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See Inside October 2010

Just How Small Is the Proton?

New findings challenge a basic theory of physics that presumably had been settled

Physicists have been scratching their heads since July, when a research team announced that the proton, the basic building block of matter, is 4 percent smaller than previously thought. The finding, published in Nature, clashes with theoretical predictions based on quantum electrodynamics, or QED, the fundamental theory of the electromagnetic force that had passed the most stringent tests in physics.

Randolf Pohl of the Max Planck Institute for Quantum Op­tics in Garching, Germany, and his collaborators used a laser to probe exotic, man-made hydrogen atoms in which elementary particles known as muons replaced the usual electrons orbiting the single-proton nuclei. Laser energy made the atoms fluoresce at char­acteristic x-ray wavelengths. Those wavelengths reflected a number of subtle effects, including the little known fact that an orbiting particle—be it a muon or an electron—often flies straight through the proton. That is possible because protons are composed of smaller elementary particles (mainly three quarks), and most of the space inside a proton is actually empty.

By calculating the effects of the proton’s radius on such fly-through trajectories, the researchers were able to estimate the proton’s radius to be 0.84184 femtometer (one femtometer is one quadrillionth of a meter). This figure is smaller than all previous measurements made, which ranged between 0.8768 and 0.897 femtometer. (Either way, the proton is a lot smaller than even a hydrogen atom: if the atom were the size of a football field, the proton would be the size of an ant.)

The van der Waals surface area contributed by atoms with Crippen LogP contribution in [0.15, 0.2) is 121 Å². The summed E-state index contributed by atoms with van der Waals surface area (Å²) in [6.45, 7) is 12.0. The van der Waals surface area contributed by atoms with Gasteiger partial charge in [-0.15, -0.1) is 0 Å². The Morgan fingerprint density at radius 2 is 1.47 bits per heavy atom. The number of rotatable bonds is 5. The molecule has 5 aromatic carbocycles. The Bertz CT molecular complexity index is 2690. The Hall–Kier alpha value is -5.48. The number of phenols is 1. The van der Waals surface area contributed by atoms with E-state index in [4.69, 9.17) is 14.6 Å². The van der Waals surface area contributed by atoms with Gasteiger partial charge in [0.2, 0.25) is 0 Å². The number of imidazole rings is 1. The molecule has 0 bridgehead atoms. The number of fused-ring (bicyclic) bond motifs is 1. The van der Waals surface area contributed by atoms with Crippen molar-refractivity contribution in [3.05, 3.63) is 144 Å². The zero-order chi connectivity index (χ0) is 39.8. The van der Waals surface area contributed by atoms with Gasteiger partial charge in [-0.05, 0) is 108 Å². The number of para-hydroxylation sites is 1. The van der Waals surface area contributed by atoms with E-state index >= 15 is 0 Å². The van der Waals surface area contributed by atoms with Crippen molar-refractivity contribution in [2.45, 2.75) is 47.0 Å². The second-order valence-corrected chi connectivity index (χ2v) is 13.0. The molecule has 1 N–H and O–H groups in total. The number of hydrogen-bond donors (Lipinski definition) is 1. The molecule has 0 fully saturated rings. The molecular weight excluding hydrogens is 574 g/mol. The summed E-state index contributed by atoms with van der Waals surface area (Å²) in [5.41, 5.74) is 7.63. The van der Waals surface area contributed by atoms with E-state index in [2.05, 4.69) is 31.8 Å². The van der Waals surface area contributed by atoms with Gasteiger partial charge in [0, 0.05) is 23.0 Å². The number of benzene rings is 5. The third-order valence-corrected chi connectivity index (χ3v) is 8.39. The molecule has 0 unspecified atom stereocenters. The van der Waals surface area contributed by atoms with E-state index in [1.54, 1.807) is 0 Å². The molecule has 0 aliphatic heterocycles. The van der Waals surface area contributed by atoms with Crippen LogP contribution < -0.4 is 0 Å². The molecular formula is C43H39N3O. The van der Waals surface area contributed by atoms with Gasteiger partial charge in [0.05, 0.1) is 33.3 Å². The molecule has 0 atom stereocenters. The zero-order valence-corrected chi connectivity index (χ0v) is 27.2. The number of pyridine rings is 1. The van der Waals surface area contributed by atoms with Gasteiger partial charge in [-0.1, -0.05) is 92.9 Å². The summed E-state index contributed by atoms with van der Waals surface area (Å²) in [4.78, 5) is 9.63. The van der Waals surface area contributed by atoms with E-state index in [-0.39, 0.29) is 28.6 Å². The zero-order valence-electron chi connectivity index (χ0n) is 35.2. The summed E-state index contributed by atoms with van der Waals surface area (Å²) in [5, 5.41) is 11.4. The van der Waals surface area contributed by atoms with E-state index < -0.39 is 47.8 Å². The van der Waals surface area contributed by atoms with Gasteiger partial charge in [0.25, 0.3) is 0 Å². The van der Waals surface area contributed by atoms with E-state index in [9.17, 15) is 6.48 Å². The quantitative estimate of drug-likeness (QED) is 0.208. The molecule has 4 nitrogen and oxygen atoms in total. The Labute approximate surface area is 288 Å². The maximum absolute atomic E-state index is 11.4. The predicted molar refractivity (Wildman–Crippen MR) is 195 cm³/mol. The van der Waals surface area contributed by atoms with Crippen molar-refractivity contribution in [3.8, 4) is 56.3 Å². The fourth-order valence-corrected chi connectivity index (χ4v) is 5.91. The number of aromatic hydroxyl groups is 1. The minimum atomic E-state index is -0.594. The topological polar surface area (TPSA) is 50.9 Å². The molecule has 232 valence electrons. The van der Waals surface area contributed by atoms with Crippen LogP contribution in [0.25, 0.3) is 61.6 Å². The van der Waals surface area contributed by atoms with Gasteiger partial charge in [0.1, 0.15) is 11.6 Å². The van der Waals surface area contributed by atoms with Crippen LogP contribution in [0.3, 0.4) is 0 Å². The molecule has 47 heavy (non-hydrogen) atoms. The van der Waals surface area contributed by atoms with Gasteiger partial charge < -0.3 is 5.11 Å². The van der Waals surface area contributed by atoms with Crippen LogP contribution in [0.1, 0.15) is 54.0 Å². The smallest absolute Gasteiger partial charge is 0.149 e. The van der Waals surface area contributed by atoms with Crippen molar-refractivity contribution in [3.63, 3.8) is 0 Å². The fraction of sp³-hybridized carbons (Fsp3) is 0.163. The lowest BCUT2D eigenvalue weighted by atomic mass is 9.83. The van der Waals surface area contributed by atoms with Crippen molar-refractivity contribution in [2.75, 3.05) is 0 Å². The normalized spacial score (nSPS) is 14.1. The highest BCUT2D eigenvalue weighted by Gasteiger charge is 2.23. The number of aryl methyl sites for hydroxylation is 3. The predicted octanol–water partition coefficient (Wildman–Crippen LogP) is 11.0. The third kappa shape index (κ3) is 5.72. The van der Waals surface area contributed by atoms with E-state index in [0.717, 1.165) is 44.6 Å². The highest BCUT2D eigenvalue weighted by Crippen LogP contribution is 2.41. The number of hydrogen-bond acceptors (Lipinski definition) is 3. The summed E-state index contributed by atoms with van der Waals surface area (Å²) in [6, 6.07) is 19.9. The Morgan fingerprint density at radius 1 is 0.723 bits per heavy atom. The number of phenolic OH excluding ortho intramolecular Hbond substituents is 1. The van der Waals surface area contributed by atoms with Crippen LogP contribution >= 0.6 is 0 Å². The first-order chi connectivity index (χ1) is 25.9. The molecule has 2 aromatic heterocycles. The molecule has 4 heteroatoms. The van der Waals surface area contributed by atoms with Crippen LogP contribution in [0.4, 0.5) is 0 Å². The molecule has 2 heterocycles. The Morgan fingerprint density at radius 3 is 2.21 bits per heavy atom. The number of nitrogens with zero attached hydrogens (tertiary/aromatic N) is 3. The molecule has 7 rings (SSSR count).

In dealing with such tiny quantities, the possibility for error always exists. Yet after 12 years of painstaking efforts (“You need to be stubborn,” Pohl says), the team members are confident that some unforeseen subtlety in their apparatus hasn’t thrown off their measurement. Theorists have also double-checked the calculations involved in interpreting the muons’ behavior and predicting the size of the proton, which are relatively straightforward, says Ulrich D. Jen­tschura, a theorist at the Missouri University of Science and Technology in Rolla.

Some physicists have suggested that the interaction between the muons and the proton could be complicated by unforeseen pairs of particles and their antiparticles, which might appear briefly from the vacuum in and around the nucleus. The most likely candidates, Jentschura says, are electron-antielectron pairs, which are not supposed to show up in the everyday physics of atoms, at least not according to the standard theory. “It could be the first indication that something is wrong with our picture” of QED, says Krzysztof Pachucki, a theorist at the University of Warsaw in Poland. The theory might need some tweaking, but likely not a complete overhaul, he says. Whatever the answer, physicists will most likely have plenty to keep scratching their heads about for years to come.

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